Unrelenting smells range from motorcycle fumes to freshly chopped lemongrass to sewage to infamous durian to heavenly pho.

The end result of this sensory assault is (or was for me) an overwhelming sense of calm. Weaving through the interminable traffic, skipping over puddles of indescernible liquids, desperately trying to avoid burns from scalding motorcycle exhausts – here the focus is on staying alive and not getting hopelessly lost in the identical-looking, ancient streets. There is no time for overthinking or introspection. The focus is no longer yourself, but the people you’re sharing this precious little space with.

Efficiency is obligatory to cut through the chaos. Many of the streets of the old quarter are named after the products they sell. Cotton street, Leather street, pickled fish street, clam worm street, and excitingly, charcoal street. If you plan on your phone dying whilst travelling like I did, then do it in Hanoi. Rationally fearing that fixing my Iphone would put a huge dent in my backpacker budget, I went to a local store suggested by one of the unfailingly friendly locals we met. After about half an hour where we watched the phone be fixed in front of us (they had live-feed screens for ones that had to be fixed round the back) I had a fully functioning phone and a wallet only five dollars lighter. If Vietnam is a socialist country, then they’ve obviously found the magic formula.

THINGS TO DO IN HANOI

If you’re desperate for a break from the chaos, head to peaceful Ho Hoan Kiem Lake and take a stroll around the well-kept grounds. From here it’s a short walk to Cafe’ Pho Co, one of the most popular spots to try Hanoi’s famous egg coffee. Invented in 1940 when there was a milk shortage in Vietnam, the drink consists of thick black Vietnamese-style coffee topped by a creamy-soft foam of beaten egg-yolk and sugar. The hot version comes in a small bowl of warm water to keep the temperature.

Cafe Pho Co is slightly more expensive than similar cafes as it boasts a view over Ho Hoan Lake. It has something of a speak-easy feel – entrance is through a silk shop that leads to a beautiful Chinese-style courtyard complete with a resident rooster and enormously fat cat. It can be hard to find but don’t give up, the silk shop is currently called Cicada Silkli.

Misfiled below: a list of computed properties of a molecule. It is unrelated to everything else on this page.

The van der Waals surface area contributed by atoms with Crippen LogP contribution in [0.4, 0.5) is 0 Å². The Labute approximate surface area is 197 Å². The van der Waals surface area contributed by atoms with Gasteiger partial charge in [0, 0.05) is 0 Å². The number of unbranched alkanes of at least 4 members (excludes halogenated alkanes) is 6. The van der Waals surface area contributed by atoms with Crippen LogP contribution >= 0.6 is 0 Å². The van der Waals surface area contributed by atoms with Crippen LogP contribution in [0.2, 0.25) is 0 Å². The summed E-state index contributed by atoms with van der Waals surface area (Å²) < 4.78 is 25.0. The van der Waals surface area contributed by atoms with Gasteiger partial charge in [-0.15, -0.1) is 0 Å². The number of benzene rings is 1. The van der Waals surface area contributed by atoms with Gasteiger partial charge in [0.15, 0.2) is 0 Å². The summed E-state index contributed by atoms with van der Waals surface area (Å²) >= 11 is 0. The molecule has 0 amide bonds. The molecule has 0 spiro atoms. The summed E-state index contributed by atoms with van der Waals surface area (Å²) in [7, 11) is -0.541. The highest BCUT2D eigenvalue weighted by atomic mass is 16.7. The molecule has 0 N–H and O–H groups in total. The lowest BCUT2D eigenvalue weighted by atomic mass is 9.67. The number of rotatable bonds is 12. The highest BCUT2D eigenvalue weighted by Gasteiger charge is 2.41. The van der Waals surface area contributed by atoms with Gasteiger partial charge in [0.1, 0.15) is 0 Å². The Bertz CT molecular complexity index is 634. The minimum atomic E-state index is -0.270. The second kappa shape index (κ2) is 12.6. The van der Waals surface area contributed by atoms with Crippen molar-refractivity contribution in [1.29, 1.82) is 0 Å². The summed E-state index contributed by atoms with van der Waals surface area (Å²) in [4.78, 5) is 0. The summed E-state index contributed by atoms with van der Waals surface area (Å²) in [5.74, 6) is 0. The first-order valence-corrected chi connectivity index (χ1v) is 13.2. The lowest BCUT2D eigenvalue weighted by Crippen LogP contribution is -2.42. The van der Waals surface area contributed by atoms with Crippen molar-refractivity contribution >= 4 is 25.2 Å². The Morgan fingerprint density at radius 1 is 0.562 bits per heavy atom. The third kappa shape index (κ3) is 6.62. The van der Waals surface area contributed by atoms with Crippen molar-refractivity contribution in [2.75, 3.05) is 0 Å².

The biggest regret of my Asia trip was not having done this tour. There are so many street food spots and cafes that it would have been great to have someone knowledgeable scope out the best and most unique ones (although the street food is all pretty amazing). The reviews are exclusively great and I can’t bear to look at pictures as the food looks so good!

  • Fake shopping

The Old Quarter in Hanoi has hundreds of fake designer shops (especially sports gear) that actually sell some pretty well-made stuff. I’m not sure I could say it’s as good as the real thing but I’ve been wearing my ‘North Face’ jacket non-stop. You’ll see them everywhere in the Old Quarter but the shops tend to concentrate around Hang Gai.

Set in lovely picturesque grounds, this serene ‘temple’ (originally a Confucian University) is another place to get away from the crowds. Walk through ancient courtyards and landscaped gardens in this age-old place of study.

WHERE TO EAT:

I recommend doing the street food tour at the beginning of your trip so that you can go back to your favourite places. All of the street food is pretty amazing in Hanoi but here are some of the best spots we stumbled on;

For Bun Cha. Bun Cha is a Vietnamese dish of pork meatballs served with a bowl of rice noodles and loads of delicious fresh sides – crisp lettuce, plenty of fresh herbs, a variety of pickles and dipping sauces. This place was always packed and was mainly frequented by locals. So, so good.

For beef pho. Absolutely ram-packed with locals at all hours of the day. The pho is handed out assembly-line style by a lady who takes her delicious beef pho very seriously. We went here three times.

Hanoians are huge tea and coffee drinkers, and I’m convinced that it’s partly because it’s so fun to sit and drink on those tiny plastic stools while watching the bustling world go by. Cong Ca Phe is a military themed chain that happens to serve the most delicious coffee drink I’ve ever had in my life. I’m not normally a sweet tooth but the blended iced coconut with coffee is perfect after a humid day walking around the city.